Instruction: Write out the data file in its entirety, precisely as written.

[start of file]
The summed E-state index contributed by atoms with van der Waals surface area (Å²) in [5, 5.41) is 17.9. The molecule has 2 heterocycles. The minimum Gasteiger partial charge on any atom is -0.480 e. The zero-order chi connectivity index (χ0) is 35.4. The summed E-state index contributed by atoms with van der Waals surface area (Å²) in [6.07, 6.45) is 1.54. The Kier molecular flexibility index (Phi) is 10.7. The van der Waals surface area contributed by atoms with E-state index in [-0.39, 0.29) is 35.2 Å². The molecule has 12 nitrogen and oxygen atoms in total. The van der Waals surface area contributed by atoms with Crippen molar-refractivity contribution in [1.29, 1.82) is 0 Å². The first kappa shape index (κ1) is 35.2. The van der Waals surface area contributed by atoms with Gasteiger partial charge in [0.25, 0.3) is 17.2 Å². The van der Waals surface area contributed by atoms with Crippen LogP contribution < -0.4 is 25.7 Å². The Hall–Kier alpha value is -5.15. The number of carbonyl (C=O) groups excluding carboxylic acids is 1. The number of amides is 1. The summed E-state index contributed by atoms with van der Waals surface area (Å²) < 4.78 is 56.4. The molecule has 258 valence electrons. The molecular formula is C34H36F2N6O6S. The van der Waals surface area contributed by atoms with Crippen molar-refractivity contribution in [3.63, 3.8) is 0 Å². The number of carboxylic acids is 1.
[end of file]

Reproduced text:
The summed E-state index contributed by atoms with van der Waals surface area (Å²) in [5, 5.41) is 17.9. The molecule has 2 heterocycles. The minimum Gasteiger partial charge on any atom is -0.480 e. The zero-order chi connectivity index (χ0) is 35.4. The summed E-state index contributed by atoms with van der Waals surface area (Å²) in [6.07, 6.45) is 1.54. The Kier molecular flexibility index (Phi) is 10.7. The van der Waals surface area contributed by atoms with E-state index in [-0.39, 0.29) is 35.2 Å². The molecule has 12 nitrogen and oxygen atoms in total. The van der Waals surface area contributed by atoms with Crippen molar-refractivity contribution in [1.29, 1.82) is 0 Å². The first kappa shape index (κ1) is 35.2. The van der Waals surface area contributed by atoms with Gasteiger partial charge in [0.25, 0.3) is 17.2 Å². The van der Waals surface area contributed by atoms with Crippen LogP contribution < -0.4 is 25.7 Å². The Hall–Kier alpha value is -5.15. The number of carbonyl (C=O) groups excluding carboxylic acids is 1. The number of amides is 1. The summed E-state index contributed by atoms with van der Waals surface area (Å²) < 4.78 is 56.4. The molecule has 258 valence electrons. The molecular formula is C34H36F2N6O6S. The van der Waals surface area contributed by atoms with Crippen molar-refractivity contribution in [3.63, 3.8) is 0 Å². The number of carboxylic acids is 1.